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What’s New with CC Libraries

When Adobe MAX arrived in Los Angeles the first week of November, it brought with it changes to all of the Adobe Creative Cloud applications.

In the middle of all this, new changes and enhancements also came to the Adobe Creative Cloud infrastructure as well—including CC Libraries. CC Libraries (called Libraries in many other Creative Cloud applications) let you save, view and use assets (text, graphics, colors, and so on) across the Creative Cloud—in desktop and mobile apps, and on the web.

CC Libraries Can Be Viewed and Managed in the Desktop App

The CC Desktop app, found in the menu bar on Macintosh computers and the task bar in Windows, has been available to download apps, manage fonts, and download images and art from Adobe Stock.

Many of you have recently noticed that this app has grown quite a bit bigger. In the last month or so, most Creative Cloud users have updated to version 5.0.x of the Desktop App which not only lets you control those functions, but also now has a section called Your Work. Here there are links to files you’ve stored in your Adobe Files storage area and a new feature (used in Photoshop 2020 and Adobe XD) called Cloud documents. There is also a generously large display of all the Libraries you have created.

Figure 1: Libraries you have created can be viewed and managed from your CC desktop app version 5.0.x or later.

Previously, you have been limited to managing libraries in the CC Libraries panel of InDesign and other CC applications—a very small workspace. Now, you have a much larger area where you can easily view your library assets. You can access menus to manage the libraries, drag and drop assets from one library to another, create groups within a library and so on.

In addition, you can now include up to 10,000 assets in a library, up from a previous limit of 1,000.

Support for Saving Color Gradients in Adobe Capture

A recent update to one of the most popular Adobe mobile apps—Adobe Capture, available for iOS and Android devices—added support for creating color gradients from images captured on a camera, your camera roll, or an Adobe Stock photo. Previously, you’ve been able to create color themes, type, shapes, patterns, and other assets and save them to a Library file. The current version of Capture 5.3 adds the ability to select colors from an image, choose the number of color stops, and edit the resulting gradient. This version lets you save directly as an SVG file or image, but not yet to a Library file. A promised soon-to-arrive version will also allow you to save gradients to a Library. InDesign 2020 can now directly import the gradients saved as SVG files.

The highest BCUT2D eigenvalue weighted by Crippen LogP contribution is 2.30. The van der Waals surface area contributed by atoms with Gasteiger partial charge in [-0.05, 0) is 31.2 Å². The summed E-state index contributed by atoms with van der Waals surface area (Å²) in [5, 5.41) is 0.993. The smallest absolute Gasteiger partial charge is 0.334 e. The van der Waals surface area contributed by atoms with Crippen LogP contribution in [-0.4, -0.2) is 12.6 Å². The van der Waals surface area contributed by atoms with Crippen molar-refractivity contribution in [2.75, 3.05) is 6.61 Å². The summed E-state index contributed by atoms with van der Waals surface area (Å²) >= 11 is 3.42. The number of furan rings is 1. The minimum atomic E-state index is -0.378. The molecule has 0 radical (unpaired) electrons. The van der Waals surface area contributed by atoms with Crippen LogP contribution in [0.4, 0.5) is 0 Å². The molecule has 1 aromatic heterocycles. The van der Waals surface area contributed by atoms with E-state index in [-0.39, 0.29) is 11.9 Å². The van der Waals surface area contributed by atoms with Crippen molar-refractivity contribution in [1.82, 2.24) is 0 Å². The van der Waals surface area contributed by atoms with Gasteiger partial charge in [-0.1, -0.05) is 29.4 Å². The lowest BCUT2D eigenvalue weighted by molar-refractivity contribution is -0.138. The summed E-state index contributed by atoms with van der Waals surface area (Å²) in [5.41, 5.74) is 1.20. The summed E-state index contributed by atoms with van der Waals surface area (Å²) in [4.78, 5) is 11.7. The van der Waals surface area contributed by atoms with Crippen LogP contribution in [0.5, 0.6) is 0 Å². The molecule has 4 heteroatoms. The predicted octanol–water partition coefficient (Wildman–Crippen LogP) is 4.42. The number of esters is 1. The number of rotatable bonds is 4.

Figure 2: A gradient being captured and created in Adobe Capture. Another screen lets you edit and save the resulting gradient.

Addition of a Capture In-App Extension in Photoshop 2020

Capture has been so successful that’s it’s being cloned and re-created as a Capture in-app extension in other Adobe Creative Cloud applications. This lets you create design assets where you’re working. It first appears in Photoshop 2020.

When you have an image open in Photoshop, you can click on the Add Content (+) button at the bottom of the Libraries panel. One of the options is Create from Image. This gives you the options to capture color themes, patterns, shapes, and gradients. Photoshop 2020 not surprisingly saves its gradients as a bitmapped color gradient which InDesign cannot use directly, although they can be currently used in Adobe XD.

Figure 3: A gradient being captured and created in Photoshop 2020. InDesign can’t directly place the gradient as a bitmap but can use the color themes and shapes (saved as an SVG which InDesign 2020 can use).

Using Creative Cloud Libraries in Microsoft Word and PowerPoint

If you create assets in Creative Cloud applications like InDesign, Illustrator and Photoshop, not only can you use them in other CC apps using CC libraries, but now you can also copy them directly from CC Libraries into Microsoft Word and PowerPoint.

This is possible because of a newly arrived add-in to Word and PowerPoint called “Adobe Creative Cloud for Word and PowerPoint.” It’s supported in Microsoft Windows 10 using Microsoft Office 2016 or later, or macOS X 10.13 or later using Microsoft Office 2016 or later.

This allows you to share brand assets, and it means you can stop sending creative elements such as logos via email. The assets are stored as read-only so you don’t have to worry about them changing in your library unexpectedly. This Adobe Help file explains how to install and use the add-in.

Figure 4: The Adobe Creative Cloud Add-in is installed in Microsoft Word 2016 on a Macintosh. It shows many of the same controls as in a Creative Cloud application, and allows a user to copy assets (here, colors and graphics) into a Word document.

Steve Werner

Steve Werner

Steve Werner is a trainer, consultant, and co-author (with David Blatner and Christopher Smith) of InDesign for QuarkXPress Users and Moving to InDesign. He has worked in the graphic arts industry for more than 20 years and was the training manager for ten years at Rapid Lasergraphics. He has taught computer graphics classes since 1988.
Steve Werner

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